her cliff;] That is, her key. Clef, French. Johnson. Cliff, i. e. a mark in musick at the beginning of the lines of a song; and is the indication of the pitch, and bespeaks what kind of voice-as base, tenour, or treble, it is proper for.

Sir J. Hawkins. 1 Nay, but do then;] I suppose, for the sake of metre, the word -Nay, should be omitted. Yet such is the irregularity or mutilation of this dialogue, that it is not always easy to determine how much of it was meant for prose or verse. Steevens.

Ulyss. List!
Cres. Sweet honey Greek, tempt me no more to follg.
Ther. Roguery!
Dio. Nay, then-

I'll tell


what : Dio. Pho! pho! come, tell a pin : You are forsworn... Cres. In faith, I cannot: What would you have me do? Ther. A juggling trick, to be-secretly open. Dio. What did you swear you would bestow on me?

Cres. I pr’ythee, do not hold me to mine oath;
Bid me do any thing but that, sweet Greek.

Dio. Good night.

Hold, patience!

How now, Trojan? Cres.

Diomed, Dio. No, no, good night: I'll be your fool no more. Tro. Thy better must. Cres.

Hark, one word in your ear.
Tro. O plague and madness!
Ulyss. You are mov'd, prince; let us depart, I pray

Lest your displeasure should enlarge itself
To wrathful terms: this place is dangerous;
The time right deadly; I beseech you, go.

Tro. Behold, I pray you!

Now, my good lord, go off: You flow to great destruction;a come, my lord.

Tro. I pr’ythee, stay.

2 You fiow to great destruction;] Means, I think, your impetuosity is such as must necessarily expose you to imminent danger. Malone. The folio has:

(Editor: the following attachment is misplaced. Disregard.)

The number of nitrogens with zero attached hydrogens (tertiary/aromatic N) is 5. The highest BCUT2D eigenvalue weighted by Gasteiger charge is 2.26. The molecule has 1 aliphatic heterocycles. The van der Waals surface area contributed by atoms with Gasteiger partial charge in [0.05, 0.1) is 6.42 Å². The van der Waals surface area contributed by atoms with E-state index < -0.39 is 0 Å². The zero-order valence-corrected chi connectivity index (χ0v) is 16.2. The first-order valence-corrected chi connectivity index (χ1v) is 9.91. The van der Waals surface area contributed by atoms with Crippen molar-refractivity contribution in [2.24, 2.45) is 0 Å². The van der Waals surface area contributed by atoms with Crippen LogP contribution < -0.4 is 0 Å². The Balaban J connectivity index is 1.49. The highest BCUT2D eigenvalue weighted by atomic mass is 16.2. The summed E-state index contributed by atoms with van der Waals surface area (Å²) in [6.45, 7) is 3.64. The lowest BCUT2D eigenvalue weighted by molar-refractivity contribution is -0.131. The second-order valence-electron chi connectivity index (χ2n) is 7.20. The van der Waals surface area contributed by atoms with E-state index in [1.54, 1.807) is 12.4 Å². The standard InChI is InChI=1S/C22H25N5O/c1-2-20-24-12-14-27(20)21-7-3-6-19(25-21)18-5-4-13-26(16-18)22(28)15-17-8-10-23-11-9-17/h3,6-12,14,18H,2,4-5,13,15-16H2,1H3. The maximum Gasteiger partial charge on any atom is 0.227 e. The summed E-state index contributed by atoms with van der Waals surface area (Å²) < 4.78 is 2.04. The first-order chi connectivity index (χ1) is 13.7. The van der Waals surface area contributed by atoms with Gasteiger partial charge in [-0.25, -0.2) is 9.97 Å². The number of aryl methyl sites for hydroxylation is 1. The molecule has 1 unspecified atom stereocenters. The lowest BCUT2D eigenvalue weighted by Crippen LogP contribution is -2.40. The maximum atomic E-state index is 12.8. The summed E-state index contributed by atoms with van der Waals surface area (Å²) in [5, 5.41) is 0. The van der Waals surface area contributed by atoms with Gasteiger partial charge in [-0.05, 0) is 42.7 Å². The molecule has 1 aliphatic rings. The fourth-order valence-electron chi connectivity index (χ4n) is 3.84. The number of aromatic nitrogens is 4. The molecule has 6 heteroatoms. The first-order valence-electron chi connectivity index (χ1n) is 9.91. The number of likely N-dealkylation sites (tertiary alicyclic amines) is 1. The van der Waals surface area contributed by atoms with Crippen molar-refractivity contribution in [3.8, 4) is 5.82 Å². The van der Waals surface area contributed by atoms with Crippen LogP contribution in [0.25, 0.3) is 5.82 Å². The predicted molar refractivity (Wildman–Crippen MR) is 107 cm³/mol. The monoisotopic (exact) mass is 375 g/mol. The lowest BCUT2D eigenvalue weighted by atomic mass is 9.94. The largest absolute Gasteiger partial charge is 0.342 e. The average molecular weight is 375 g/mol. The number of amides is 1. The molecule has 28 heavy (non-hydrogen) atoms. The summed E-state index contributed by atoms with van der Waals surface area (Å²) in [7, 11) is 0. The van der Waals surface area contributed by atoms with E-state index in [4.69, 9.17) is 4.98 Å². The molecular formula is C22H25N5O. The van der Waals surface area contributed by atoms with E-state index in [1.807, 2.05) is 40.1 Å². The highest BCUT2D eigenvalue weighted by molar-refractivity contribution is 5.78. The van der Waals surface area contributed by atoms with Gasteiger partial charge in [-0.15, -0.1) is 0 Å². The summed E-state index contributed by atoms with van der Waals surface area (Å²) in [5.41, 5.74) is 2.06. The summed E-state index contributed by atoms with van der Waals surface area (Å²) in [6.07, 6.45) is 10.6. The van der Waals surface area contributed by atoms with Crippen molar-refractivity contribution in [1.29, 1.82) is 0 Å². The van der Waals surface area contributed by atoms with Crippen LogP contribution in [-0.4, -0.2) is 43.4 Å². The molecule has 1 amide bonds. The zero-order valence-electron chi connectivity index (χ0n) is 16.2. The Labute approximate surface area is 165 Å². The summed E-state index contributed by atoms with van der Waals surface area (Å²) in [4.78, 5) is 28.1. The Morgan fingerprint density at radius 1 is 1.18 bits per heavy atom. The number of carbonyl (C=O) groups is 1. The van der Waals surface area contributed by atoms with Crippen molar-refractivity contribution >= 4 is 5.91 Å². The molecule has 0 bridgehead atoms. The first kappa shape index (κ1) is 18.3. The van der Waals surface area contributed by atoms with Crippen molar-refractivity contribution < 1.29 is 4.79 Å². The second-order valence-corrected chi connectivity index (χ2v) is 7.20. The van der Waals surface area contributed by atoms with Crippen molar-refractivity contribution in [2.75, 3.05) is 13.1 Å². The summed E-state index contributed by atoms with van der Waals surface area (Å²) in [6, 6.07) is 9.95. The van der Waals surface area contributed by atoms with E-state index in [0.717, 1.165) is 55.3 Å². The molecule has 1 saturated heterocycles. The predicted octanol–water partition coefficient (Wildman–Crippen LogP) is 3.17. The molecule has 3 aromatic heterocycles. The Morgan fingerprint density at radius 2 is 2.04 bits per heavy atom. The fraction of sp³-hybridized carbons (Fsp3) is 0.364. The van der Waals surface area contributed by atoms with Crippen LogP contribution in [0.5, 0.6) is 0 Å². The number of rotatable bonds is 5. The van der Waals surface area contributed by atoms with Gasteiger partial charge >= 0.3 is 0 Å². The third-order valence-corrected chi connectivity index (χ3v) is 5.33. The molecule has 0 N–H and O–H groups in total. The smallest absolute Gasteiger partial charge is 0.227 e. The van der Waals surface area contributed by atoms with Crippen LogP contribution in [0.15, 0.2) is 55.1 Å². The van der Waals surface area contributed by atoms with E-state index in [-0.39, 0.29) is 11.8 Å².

You flow to great distraction; The quarto:

You flow to great destruction ; Fohnson. I would adhere to the old reading: You flow to great destruction, or distraction, means the tide of your imagination will hurry you either to noble death from the hand of Diomed, or to the height of madness from the predominance of your own passions.

Steevens. Possibly we ought to read destruction, as Ulysses has told Troi. lus just before:

- this place is dangerous;
"The time right deadly.” M. Mason.


You have not patience; come.
Tro. I pray you, stay; by hell, and all hell's torments,
I will not speak a word.

And so, good night.
Cres. Nay, but you part in anger.

Doth that grieve thee?
wither'd truth!

Why, how now, lord ?

By Jove,
I will be patient.

Guardian!-why, Greek!
Dio. Pho, pho! adieu; you palter.3
Cres. In faith, I do not; come hither once again.

Ulyss. You shake, my lord, at something; will you go?
You will break out.

She strokes his cheek!

Come, come.
Tro. Nay, stay; by Jove, I will not speak a word:
There is between my will and all offences
A guard of patience :-stay a little while.

Ther. How the devil luxury, with his fat rump, and potatoe finger, tickles these together !4 Fry, lechery, fry! Dio, But will


Cres. In faith, I will, la; never trust me else.
Dio. Give me some token for the surety of it.
Cres. I'll fetch you one.

Ulyss. You have sworn patience.

Fear me not, my lord; I will not be myself, nor have cognition Of what I feel; I am all patience.